My point is that processor speeds, along with the miniaturization of memory and storage devices, will continue to far exceed the rate and extent to which code can be optimized. So I’m not really that swayed by the Palm purists who gleefully point out to me that, currently, the Palm OS is very small (less than 40K in size) and runs extremely fast on a meager 16 MHz processor.

I will concede, however, that Palm does have one substantial benefit by running on that low-power processor–it conserves energy, enabling Palm devices to run on standard batteries for weeks.

But let’s not forget that we are still in the handheld Stone Age. Processors will become faster, memory will get denser, and batteries will improve. What I’m really concerned about is, what is the future of Palm OS and what’s the future of Windows CE?

Basically, which operating system can offer me an acceptable level of simplicity, while providing a wonderfully expanding array of functions? And which operating system is more poised for the future?

Don’t get me wrong. I’m not saying that Microsoft shouldn’t go ahead and substantially improve Windows CE. Far from it! In fact, here a just a few of my own personal suggestions for Bill & Company’s consideration.

Suggestion #1: Change the name

Now I’m no marketing guru, but my first suggestion for Microsoft is to rename the Windows CE product. That’s right, Microsoft should drop their strict association with the Windows brand and develop a catchy new name for their palm-size operating system and devices.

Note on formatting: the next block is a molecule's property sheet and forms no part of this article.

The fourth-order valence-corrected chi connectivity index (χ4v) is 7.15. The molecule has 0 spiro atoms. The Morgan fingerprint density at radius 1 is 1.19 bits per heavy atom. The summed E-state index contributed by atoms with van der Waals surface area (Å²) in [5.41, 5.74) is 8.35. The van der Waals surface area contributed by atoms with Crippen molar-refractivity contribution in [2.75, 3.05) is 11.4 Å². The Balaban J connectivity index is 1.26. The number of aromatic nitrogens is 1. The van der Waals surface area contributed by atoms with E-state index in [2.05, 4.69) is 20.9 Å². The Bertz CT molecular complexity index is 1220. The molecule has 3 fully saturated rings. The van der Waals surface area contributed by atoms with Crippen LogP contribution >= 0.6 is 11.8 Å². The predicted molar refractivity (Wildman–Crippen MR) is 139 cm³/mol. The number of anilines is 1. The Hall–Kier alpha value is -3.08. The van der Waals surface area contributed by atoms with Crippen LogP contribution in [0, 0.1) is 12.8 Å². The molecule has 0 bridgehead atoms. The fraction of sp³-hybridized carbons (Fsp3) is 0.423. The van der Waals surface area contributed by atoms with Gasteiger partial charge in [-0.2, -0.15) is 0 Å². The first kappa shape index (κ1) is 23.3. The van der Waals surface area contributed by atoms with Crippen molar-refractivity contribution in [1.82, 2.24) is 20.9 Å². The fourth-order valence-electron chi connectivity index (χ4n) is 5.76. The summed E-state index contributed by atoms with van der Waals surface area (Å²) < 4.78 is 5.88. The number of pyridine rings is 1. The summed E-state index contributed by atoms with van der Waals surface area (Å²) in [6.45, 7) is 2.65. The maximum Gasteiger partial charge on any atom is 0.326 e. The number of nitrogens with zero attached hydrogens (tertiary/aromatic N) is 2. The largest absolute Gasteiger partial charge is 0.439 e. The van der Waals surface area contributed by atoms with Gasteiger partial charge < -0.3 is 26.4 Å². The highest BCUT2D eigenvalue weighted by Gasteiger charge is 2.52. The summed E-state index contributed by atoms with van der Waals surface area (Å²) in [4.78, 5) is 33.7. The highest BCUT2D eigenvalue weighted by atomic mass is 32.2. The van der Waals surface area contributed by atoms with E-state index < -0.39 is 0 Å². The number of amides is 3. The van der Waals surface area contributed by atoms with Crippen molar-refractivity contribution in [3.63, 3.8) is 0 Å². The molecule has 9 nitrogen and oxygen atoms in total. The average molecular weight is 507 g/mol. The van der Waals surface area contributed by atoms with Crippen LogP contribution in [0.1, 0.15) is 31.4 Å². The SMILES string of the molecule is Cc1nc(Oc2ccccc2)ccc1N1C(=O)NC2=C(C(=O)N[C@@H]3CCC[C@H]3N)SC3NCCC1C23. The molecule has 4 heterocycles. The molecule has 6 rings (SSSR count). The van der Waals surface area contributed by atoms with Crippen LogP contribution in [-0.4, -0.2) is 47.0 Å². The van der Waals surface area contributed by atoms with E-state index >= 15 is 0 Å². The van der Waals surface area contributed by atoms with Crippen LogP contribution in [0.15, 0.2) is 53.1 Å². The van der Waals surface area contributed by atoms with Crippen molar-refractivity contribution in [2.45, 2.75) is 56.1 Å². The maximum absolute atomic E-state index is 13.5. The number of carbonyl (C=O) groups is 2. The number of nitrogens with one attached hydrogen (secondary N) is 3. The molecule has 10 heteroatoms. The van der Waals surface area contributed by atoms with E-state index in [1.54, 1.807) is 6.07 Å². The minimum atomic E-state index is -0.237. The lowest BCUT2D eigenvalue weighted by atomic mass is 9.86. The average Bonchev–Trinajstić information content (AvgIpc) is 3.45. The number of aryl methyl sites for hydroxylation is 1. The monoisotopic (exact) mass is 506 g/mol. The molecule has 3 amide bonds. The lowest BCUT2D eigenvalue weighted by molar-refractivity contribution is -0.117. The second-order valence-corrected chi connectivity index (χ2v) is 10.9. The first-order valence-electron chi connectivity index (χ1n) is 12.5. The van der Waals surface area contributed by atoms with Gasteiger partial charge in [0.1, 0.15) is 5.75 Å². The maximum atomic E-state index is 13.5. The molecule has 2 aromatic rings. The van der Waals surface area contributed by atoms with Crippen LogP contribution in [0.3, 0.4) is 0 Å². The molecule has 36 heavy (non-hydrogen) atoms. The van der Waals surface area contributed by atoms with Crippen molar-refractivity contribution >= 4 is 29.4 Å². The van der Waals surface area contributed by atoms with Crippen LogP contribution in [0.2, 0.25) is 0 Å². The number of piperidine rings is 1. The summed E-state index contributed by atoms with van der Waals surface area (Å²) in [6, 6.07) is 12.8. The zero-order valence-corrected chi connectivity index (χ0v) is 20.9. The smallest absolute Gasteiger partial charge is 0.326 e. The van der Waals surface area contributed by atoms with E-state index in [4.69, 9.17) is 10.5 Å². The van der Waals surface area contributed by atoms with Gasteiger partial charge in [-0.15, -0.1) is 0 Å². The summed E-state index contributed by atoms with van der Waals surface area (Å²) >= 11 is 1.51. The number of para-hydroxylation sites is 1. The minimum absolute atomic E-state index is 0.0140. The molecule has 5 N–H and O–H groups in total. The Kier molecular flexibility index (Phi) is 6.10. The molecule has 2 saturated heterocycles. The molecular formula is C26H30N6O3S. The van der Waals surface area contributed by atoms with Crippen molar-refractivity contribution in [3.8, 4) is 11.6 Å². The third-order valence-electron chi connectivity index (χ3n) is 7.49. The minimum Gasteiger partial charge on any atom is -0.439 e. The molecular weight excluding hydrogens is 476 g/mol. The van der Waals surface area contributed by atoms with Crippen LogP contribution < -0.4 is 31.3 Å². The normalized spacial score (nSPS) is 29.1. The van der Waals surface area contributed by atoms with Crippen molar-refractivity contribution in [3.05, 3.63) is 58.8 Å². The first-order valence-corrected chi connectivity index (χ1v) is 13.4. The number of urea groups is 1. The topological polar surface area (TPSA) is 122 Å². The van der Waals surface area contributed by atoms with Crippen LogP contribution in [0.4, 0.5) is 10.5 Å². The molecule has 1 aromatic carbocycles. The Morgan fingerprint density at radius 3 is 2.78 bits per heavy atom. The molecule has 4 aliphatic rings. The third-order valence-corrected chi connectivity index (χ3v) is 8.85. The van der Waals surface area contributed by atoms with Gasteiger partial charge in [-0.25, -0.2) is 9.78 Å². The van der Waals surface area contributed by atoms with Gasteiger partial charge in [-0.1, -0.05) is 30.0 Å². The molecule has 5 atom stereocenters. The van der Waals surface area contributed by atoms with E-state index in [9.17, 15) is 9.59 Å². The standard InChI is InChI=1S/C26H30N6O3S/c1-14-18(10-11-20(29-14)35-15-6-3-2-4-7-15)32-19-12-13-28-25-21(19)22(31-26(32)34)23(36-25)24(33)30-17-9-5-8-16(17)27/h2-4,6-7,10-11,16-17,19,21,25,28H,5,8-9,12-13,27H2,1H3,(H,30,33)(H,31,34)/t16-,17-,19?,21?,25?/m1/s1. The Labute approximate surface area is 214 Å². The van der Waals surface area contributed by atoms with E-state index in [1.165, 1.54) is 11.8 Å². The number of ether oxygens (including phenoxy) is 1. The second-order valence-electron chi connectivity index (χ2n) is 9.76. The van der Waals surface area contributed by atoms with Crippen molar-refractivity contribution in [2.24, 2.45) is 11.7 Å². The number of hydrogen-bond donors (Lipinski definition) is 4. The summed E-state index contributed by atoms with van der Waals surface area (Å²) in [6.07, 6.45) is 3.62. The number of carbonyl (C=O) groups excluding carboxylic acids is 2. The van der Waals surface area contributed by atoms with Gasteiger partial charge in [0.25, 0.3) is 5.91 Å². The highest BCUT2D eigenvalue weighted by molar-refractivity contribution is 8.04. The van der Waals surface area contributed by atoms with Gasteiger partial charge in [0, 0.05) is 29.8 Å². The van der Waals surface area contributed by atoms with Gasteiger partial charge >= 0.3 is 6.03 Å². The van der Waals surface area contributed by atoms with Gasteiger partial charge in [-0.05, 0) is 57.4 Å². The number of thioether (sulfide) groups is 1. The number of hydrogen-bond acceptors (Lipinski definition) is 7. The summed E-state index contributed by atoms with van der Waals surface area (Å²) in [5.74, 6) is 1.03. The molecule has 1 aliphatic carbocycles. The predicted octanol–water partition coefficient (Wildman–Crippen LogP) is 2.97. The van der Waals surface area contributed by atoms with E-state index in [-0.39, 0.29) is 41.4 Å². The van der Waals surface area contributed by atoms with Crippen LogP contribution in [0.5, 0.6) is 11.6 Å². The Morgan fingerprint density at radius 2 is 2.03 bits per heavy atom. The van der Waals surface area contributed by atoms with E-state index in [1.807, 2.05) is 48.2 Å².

Remember, they did this when they moved from DOS to Windows, and Explorer doesn’t bear any scars of the Windows legacy. So why not Windows CE?

I fully understand Microsoft’s motivation. They simply want to leverage both the Windows user interface and the Windows brand. However, this alignment is equal parts good and bad for Windows CE. Palm OS doesn’t have the same cross to bear–the heritage of a pre-defined GUI and brand–and exploits both of these to its advantage.

Imagine if Palm were forced to abide by the same branding strategy that 3Com uses for its network products, like its hubs and routers. I don’t think it would be as hip and edgy as their current Simply Palm ads, do you?